Amanda Yun and Kylie De La Cruz are sophomores at Palo Alto High School and co-presidents of Paly Eats, a cooking and food journalism club. 

The Post:

Tell us about your club Paly Eats 


I was thinking about starting a cooking club for about a year. Kylie and I met in our freshman year and we found out that we had a connection over cooking and baking. So I asked her if she would want to start the club with me. We wanted to introduce others and bring people together over food and have a place for everyone to share and to learn. 

De La Cruz:

I was really excited to start this [cooking] club when I realized that we didn’t have one at Paly. When Amanda talked about it, she wanted to have people learn more about cooking and order dishes from restaurants and recreating it. That sounded like a lot of fun, and I wanted to be a part of that.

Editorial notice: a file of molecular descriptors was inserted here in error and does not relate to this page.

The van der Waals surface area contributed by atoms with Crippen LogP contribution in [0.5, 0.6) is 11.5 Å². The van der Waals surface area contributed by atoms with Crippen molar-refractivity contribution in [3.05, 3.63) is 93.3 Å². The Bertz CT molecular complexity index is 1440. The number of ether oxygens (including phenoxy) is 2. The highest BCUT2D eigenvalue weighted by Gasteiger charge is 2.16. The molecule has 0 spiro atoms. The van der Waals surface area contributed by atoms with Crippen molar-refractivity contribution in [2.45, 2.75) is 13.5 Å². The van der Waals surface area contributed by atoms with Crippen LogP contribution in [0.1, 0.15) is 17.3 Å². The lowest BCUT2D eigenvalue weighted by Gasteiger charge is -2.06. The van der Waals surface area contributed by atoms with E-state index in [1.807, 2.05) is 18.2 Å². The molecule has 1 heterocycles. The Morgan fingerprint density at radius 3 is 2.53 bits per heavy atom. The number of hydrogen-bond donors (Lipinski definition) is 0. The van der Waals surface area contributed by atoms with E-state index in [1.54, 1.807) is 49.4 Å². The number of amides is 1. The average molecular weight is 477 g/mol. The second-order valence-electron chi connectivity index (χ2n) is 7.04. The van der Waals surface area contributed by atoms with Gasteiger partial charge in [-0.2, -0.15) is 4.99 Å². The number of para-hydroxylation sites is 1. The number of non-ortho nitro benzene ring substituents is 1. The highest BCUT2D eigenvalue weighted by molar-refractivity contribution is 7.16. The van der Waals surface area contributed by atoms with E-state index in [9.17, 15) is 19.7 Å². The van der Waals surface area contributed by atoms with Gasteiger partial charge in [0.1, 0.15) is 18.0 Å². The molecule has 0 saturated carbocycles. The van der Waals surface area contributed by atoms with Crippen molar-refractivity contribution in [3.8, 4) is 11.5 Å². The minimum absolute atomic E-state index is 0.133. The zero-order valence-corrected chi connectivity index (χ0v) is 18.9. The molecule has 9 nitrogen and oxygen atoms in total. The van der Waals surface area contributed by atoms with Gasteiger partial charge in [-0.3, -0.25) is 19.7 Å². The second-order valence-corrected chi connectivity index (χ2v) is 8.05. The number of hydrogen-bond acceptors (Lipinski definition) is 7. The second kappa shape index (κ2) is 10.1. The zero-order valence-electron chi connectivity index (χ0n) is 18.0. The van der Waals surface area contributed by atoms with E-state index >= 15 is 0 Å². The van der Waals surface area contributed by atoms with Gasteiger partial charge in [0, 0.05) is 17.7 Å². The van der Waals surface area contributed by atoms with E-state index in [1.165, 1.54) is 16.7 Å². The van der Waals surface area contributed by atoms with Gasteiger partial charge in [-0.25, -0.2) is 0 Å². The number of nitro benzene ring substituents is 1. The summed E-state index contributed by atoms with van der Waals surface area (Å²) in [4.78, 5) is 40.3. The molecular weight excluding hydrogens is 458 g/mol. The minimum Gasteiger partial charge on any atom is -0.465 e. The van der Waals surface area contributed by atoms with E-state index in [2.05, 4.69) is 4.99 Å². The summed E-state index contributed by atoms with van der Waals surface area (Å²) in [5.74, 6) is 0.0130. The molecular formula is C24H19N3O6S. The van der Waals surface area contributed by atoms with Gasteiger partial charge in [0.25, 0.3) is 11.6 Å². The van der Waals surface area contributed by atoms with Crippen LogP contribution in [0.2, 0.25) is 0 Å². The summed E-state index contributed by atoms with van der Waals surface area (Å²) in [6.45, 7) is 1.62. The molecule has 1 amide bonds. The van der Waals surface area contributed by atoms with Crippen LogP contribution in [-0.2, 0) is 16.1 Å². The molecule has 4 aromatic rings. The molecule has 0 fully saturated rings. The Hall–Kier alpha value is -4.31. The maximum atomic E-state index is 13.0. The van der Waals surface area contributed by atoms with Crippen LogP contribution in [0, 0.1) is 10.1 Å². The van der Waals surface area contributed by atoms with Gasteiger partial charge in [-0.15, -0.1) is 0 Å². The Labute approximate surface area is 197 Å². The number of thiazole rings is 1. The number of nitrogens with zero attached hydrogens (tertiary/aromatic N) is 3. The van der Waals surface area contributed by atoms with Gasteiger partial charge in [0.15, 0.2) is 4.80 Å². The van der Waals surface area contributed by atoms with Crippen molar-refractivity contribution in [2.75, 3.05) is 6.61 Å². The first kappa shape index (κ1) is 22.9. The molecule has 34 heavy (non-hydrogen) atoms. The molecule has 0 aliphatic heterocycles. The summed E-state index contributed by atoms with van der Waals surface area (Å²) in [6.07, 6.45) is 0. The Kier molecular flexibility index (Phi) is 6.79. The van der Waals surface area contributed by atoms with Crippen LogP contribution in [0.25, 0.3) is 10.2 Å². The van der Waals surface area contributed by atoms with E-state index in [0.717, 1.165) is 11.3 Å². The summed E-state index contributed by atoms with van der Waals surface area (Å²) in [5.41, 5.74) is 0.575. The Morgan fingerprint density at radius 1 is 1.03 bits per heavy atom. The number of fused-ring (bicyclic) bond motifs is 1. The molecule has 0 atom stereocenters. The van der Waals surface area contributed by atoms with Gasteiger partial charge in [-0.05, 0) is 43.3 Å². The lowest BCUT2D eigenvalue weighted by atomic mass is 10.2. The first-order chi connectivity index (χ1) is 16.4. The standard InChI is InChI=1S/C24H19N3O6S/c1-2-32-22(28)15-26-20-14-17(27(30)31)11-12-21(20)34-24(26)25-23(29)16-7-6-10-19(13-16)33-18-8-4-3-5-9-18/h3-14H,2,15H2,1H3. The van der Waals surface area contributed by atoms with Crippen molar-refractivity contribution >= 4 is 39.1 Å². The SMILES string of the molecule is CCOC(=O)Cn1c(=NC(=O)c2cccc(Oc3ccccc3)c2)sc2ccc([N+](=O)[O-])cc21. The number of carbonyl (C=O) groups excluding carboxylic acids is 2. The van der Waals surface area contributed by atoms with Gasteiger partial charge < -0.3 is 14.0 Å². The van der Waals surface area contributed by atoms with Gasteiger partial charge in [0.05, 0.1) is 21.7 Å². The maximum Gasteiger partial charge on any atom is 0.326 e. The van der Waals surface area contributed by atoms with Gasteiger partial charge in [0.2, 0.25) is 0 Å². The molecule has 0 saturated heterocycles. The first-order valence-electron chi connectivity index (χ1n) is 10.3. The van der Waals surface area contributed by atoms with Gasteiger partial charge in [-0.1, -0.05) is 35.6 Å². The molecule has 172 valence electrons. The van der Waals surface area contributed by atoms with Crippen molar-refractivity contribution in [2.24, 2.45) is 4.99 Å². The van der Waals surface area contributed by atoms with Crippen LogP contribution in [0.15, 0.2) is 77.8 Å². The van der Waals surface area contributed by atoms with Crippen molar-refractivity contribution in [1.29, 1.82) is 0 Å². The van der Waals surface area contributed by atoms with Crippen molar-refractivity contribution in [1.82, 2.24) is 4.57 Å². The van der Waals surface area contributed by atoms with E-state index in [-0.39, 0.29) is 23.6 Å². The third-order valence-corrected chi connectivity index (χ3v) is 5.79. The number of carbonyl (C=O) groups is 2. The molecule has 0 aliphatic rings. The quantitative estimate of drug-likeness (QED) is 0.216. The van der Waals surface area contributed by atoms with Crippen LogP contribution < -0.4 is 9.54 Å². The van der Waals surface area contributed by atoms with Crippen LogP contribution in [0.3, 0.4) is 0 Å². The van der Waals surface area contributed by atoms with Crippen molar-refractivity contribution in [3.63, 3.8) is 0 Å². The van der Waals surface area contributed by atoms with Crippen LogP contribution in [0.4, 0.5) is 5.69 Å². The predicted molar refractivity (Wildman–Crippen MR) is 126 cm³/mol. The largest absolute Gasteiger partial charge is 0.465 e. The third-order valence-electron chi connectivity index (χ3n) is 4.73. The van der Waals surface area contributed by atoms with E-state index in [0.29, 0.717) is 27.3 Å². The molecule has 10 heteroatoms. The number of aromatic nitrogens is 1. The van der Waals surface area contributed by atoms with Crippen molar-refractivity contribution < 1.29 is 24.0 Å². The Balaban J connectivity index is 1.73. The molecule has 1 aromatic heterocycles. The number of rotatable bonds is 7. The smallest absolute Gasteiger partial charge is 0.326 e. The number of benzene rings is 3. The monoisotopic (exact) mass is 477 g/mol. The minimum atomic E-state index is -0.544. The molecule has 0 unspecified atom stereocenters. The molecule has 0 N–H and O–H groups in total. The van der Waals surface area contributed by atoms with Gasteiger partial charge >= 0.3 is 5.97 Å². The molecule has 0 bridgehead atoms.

Especially with the pandemic, I realized that there were a lot of businesses that are shutting down. I thought that it would be good to introduce people to more restaurants around the area, and kind of give local businesses more attraction since people aren’t going out that much. After we try dishes from a local restaurant, we look online to find similar recipes. Our first restaurants were Jin Sho [on Palo Alto’s California Ave] and Taro San [in Stanford Shopping Center]. So we had people recreate Kakuni Don, a Japanese pork and rice bowl, and wild salmon bento. 

The Post:

What sparked your passion for food?